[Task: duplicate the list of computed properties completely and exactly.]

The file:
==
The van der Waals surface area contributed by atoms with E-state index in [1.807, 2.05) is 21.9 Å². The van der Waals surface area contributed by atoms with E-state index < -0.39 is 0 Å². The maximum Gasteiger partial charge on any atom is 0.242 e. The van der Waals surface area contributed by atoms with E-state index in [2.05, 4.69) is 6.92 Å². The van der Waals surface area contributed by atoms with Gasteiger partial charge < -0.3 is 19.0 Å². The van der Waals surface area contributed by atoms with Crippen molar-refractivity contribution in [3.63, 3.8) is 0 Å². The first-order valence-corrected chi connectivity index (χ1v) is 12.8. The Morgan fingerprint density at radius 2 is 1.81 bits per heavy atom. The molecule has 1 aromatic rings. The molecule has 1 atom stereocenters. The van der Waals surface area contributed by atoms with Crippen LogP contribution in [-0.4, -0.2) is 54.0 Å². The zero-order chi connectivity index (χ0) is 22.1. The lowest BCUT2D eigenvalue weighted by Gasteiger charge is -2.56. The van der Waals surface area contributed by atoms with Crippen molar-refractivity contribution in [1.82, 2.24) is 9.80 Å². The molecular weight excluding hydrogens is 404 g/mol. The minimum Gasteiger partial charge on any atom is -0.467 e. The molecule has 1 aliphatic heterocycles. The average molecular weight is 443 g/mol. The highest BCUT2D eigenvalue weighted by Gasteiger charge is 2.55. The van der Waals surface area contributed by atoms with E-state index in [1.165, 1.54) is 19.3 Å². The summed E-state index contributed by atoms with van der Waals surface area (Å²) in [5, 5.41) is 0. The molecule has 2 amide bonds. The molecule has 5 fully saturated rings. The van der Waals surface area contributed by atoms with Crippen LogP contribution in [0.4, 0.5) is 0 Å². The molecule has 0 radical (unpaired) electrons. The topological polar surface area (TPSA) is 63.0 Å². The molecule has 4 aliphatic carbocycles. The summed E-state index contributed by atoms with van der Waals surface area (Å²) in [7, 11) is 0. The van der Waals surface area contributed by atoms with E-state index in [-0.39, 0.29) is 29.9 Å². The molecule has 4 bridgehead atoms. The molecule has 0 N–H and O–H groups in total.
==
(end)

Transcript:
The van der Waals surface area contributed by atoms with E-state index in [1.807, 2.05) is 21.9 Å². The van der Waals surface area contributed by atoms with E-state index < -0.39 is 0 Å². The maximum Gasteiger partial charge on any atom is 0.242 e. The van der Waals surface area contributed by atoms with E-state index in [2.05, 4.69) is 6.92 Å². The van der Waals surface area contributed by atoms with Gasteiger partial charge < -0.3 is 19.0 Å². The van der Waals surface area contributed by atoms with Crippen molar-refractivity contribution in [3.63, 3.8) is 0 Å². The first-order valence-corrected chi connectivity index (χ1v) is 12.8. The Morgan fingerprint density at radius 2 is 1.81 bits per heavy atom. The molecule has 1 aromatic rings. The molecule has 1 atom stereocenters. The van der Waals surface area contributed by atoms with Crippen LogP contribution in [-0.4, -0.2) is 54.0 Å². The zero-order chi connectivity index (χ0) is 22.1. The lowest BCUT2D eigenvalue weighted by Gasteiger charge is -2.56. The van der Waals surface area contributed by atoms with Crippen molar-refractivity contribution in [1.82, 2.24) is 9.80 Å². The molecular weight excluding hydrogens is 404 g/mol. The minimum Gasteiger partial charge on any atom is -0.467 e. The molecule has 1 aliphatic heterocycles. The average molecular weight is 443 g/mol. The highest BCUT2D eigenvalue weighted by Gasteiger charge is 2.55. The van der Waals surface area contributed by atoms with E-state index in [1.165, 1.54) is 19.3 Å². The summed E-state index contributed by atoms with van der Waals surface area (Å²) in [5, 5.41) is 0. The molecule has 2 amide bonds. The molecule has 5 fully saturated rings. The van der Waals surface area contributed by atoms with Crippen LogP contribution in [0.4, 0.5) is 0 Å². The molecule has 0 radical (unpaired) electrons. The topological polar surface area (TPSA) is 63.0 Å². The molecule has 4 aliphatic carbocycles. The summed E-state index contributed by atoms with van der Waals surface area (Å²) in [7, 11) is 0. The van der Waals surface area contributed by atoms with E-state index in [-0.39, 0.29) is 29.9 Å². The molecule has 4 bridgehead atoms. The molecule has 0 N–H and O–H groups in total.